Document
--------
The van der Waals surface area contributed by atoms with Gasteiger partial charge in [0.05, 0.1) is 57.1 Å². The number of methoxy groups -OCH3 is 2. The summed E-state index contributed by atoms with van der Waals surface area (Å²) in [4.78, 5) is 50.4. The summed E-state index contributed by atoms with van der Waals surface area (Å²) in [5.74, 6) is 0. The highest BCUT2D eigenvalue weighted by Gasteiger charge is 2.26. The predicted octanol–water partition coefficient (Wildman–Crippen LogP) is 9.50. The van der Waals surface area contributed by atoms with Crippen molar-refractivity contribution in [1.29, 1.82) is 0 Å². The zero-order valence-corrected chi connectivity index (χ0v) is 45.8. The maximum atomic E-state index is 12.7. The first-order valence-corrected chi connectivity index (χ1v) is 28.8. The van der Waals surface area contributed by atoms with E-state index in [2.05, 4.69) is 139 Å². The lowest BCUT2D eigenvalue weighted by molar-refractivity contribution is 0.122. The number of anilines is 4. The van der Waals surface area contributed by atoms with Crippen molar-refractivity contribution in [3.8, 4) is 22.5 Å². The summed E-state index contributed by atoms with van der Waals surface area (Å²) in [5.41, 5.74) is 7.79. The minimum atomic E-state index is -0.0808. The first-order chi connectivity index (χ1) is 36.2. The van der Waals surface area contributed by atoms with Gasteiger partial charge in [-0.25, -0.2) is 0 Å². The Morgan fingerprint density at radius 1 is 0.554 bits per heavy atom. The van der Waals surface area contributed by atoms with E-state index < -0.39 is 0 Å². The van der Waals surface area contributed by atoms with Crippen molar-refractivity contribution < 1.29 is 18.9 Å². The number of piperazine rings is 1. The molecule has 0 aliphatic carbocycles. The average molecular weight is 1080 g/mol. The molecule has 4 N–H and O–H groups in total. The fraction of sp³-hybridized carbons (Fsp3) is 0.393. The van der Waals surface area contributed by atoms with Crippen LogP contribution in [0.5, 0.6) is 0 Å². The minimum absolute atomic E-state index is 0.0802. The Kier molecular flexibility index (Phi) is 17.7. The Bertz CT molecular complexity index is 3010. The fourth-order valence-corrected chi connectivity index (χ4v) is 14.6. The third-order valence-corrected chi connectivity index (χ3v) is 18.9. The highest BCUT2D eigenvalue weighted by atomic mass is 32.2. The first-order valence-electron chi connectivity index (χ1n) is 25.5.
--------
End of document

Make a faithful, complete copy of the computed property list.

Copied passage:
The van der Waals surface area contributed by atoms with Gasteiger partial charge in [0.05, 0.1) is 57.1 Å². The number of methoxy groups -OCH3 is 2. The summed E-state index contributed by atoms with van der Waals surface area (Å²) in [4.78, 5) is 50.4. The summed E-state index contributed by atoms with van der Waals surface area (Å²) in [5.74, 6) is 0. The highest BCUT2D eigenvalue weighted by Gasteiger charge is 2.26. The predicted octanol–water partition coefficient (Wildman–Crippen LogP) is 9.50. The van der Waals surface area contributed by atoms with Crippen molar-refractivity contribution in [1.29, 1.82) is 0 Å². The zero-order valence-corrected chi connectivity index (χ0v) is 45.8. The maximum atomic E-state index is 12.7. The first-order valence-corrected chi connectivity index (χ1v) is 28.8. The van der Waals surface area contributed by atoms with E-state index in [2.05, 4.69) is 139 Å². The lowest BCUT2D eigenvalue weighted by molar-refractivity contribution is 0.122. The number of anilines is 4. The van der Waals surface area contributed by atoms with Crippen molar-refractivity contribution in [3.8, 4) is 22.5 Å². The summed E-state index contributed by atoms with van der Waals surface area (Å²) in [5.41, 5.74) is 7.79. The minimum atomic E-state index is -0.0808. The first-order chi connectivity index (χ1) is 36.2. The van der Waals surface area contributed by atoms with Gasteiger partial charge in [-0.25, -0.2) is 0 Å². The Morgan fingerprint density at radius 1 is 0.554 bits per heavy atom. The van der Waals surface area contributed by atoms with E-state index < -0.39 is 0 Å². The van der Waals surface area contributed by atoms with Crippen molar-refractivity contribution < 1.29 is 18.9 Å². The number of piperazine rings is 1. The molecule has 0 aliphatic carbocycles. The average molecular weight is 1080 g/mol. The molecule has 4 N–H and O–H groups in total. The fraction of sp³-hybridized carbons (Fsp3) is 0.393. The van der Waals surface area contributed by atoms with Crippen LogP contribution in [0.5, 0.6) is 0 Å². The minimum absolute atomic E-state index is 0.0802. The Kier molecular flexibility index (Phi) is 17.7. The Bertz CT molecular complexity index is 3010. The fourth-order valence-corrected chi connectivity index (χ4v) is 14.6. The third-order valence-corrected chi connectivity index (χ3v) is 18.9. The highest BCUT2D eigenvalue weighted by atomic mass is 32.2. The first-order valence-electron chi connectivity index (χ1n) is 25.5.